A California company that wants to reopen Hahnemann University Hospital, but did not win last week’s auction of the hospital’s residency program, said Wednesday that it would increase its bid to $60 million if bidding for the bankrupt Center City institution were reopened.

The move by KPC Global, of Santa Ana, could lead to a twist in the June 30 bankruptcy, which also includes St. Christopher’s Hospital for Children and other operations.

A coalition of six Philadelphia-area health systems won the Aug. 8 auction with a surprisingly large bid of $55 million, topping bids by Tower Health and KPC, which operates seven hospitals in Southern California.

Federal regulators at the Centers for Medicare and Medicaid Services (CMS) have maintained their opposition to the unprecedented sale of the residency program, which has more than 550 doctors in training, declaring that the proposed deal to be illegal. Normally, when a teaching hospital closes, CMS redistributes the residency positions to other hospitals. Under that scenario, the residency positions could leave the Philadelphia region.

The CMS opposition means the sale to Christiana Care Health System, Cooper University Health Care, Einstein Healthcare Network, Main Line Health, Jefferson Health, and Temple University Health System may never go through. One goal of the local health systems is to keep the residency positions in the region.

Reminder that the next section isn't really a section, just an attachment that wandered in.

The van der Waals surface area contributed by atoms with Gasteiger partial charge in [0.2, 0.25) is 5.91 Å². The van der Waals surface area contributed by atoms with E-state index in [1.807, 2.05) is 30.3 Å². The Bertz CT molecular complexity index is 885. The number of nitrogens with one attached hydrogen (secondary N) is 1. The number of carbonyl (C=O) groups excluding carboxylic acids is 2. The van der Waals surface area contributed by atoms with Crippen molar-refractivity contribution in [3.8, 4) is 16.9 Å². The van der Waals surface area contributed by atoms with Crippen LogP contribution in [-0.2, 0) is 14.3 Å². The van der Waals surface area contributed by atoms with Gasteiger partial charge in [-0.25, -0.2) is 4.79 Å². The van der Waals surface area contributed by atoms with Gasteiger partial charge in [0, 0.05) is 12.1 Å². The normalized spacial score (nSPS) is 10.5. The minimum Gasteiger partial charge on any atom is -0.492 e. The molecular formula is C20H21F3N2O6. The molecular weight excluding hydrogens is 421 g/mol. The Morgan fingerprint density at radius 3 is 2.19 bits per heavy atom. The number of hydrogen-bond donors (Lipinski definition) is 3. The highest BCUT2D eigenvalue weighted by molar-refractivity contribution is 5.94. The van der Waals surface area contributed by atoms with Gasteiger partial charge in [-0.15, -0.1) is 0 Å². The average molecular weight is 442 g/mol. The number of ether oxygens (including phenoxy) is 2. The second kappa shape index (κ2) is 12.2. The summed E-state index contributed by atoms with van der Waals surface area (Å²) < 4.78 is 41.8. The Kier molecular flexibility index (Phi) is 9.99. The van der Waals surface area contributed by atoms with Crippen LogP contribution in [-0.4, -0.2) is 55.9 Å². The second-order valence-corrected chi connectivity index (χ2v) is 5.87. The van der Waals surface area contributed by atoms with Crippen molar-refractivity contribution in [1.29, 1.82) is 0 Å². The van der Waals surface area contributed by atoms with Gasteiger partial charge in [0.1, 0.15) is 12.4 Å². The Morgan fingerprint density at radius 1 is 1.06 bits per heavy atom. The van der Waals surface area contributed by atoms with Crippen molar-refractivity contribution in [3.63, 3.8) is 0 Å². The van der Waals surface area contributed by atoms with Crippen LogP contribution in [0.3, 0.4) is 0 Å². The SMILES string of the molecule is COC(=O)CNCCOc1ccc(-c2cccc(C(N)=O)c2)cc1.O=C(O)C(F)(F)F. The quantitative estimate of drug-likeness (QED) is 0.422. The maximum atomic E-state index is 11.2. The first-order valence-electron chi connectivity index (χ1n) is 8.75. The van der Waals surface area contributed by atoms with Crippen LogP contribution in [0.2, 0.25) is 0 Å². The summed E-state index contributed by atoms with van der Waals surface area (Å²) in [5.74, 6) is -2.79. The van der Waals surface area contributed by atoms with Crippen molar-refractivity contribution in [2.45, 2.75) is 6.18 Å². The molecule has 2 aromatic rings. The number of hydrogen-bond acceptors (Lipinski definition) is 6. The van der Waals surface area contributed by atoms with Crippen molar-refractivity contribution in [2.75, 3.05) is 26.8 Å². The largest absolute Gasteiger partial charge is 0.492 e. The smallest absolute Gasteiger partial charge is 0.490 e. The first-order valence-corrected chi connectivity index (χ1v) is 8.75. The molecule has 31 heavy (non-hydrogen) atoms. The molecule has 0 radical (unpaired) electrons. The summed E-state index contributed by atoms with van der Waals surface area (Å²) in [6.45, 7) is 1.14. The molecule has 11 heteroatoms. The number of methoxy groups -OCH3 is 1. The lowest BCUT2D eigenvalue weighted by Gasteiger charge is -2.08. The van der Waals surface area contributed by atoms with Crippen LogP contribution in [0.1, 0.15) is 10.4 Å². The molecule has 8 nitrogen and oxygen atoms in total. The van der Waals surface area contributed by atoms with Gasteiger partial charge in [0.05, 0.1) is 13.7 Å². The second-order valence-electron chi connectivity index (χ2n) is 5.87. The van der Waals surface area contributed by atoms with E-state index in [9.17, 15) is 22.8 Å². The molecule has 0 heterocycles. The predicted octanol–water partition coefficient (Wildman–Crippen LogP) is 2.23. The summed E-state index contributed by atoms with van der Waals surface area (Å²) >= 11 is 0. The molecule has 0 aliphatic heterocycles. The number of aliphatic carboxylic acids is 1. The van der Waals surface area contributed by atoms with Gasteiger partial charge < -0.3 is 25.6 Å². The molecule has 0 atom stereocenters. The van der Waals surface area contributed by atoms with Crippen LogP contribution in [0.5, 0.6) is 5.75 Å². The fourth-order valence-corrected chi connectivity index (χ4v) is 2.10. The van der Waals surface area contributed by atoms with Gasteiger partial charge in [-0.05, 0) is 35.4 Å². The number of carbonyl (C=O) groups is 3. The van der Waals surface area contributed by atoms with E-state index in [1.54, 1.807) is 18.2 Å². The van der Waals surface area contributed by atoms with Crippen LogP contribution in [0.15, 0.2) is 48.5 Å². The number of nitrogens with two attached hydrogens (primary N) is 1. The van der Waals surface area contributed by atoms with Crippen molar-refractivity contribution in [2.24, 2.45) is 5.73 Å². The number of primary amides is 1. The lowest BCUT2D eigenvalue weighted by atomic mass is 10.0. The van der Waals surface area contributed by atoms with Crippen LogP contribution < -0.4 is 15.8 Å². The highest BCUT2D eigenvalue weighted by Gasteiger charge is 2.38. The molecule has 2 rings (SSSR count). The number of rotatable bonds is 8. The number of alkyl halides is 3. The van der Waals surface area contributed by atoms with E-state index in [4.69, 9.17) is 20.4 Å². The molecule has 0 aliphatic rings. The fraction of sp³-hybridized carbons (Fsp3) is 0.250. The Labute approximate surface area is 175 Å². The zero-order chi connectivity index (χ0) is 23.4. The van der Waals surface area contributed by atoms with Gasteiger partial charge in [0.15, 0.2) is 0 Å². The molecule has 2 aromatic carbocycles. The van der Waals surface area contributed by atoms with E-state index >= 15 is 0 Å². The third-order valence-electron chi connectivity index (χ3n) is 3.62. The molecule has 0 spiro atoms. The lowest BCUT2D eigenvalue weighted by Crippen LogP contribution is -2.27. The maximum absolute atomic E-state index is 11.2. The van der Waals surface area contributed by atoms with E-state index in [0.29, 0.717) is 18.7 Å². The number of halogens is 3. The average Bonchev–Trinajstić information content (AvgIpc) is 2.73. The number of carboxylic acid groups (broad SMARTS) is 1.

The residency program, which is paid for largely by CMS, fetched a significantly higher price than expected, and its sale would bring a significant amount of money into the bankruptcy that could be used to pay lenders and other creditors.

“What we’re really doing is signaling to everybody who we think are the important stakeholders in this case that there is an alternative to trying to beat CMS into submission. The alternative is to revisit the subject of selling the hospital,” Gary E. Klausner, a lawyer for KPC Global, said in an interview Wednesday.

A lawyer for the parent company of Hahnemann and St. Christopher’s did not respond to request for comment. A lawyer for the unsecured creditors committee also did not respond to a request for comment.

Hahnemann has 496 beds and employed 2,500, but discharged its last inpatient on July 26. The 189-bed St. Christopher’s is still operating and is scheduled to be auctioned next month.

Klausner said KPC Global, which is owned by Kali P. Chaudhuri, would also be interested in buying St. Christopher’s.

A bankruptcy court hearing on the sale of the Hahnemann residency program is scheduled for Monday.

Klausner said he was unable to evaluate the political pressure on CMS. “Is the pressure on CMS to adhere to its policies in which it wants to stay in control of the residents slots and not have them sold like taxi cab medallions, or is the pressure brought on them to back off of their objection so that money can be put into the bankruptcy estate?"

A union that represented 800 registered nurses at Hahnemann hopes CMS does not budge.

“We believe that the sale of the residency program needs to be conditioned upon a commitment to continue operations of the hospital," said Samir Sonti, a spokesperson for the Pennsylvania Association of Staff Nurses and Allied Professionals. "It appears that there is such a bid on the table, so we hope CMS will stand by their current objection.”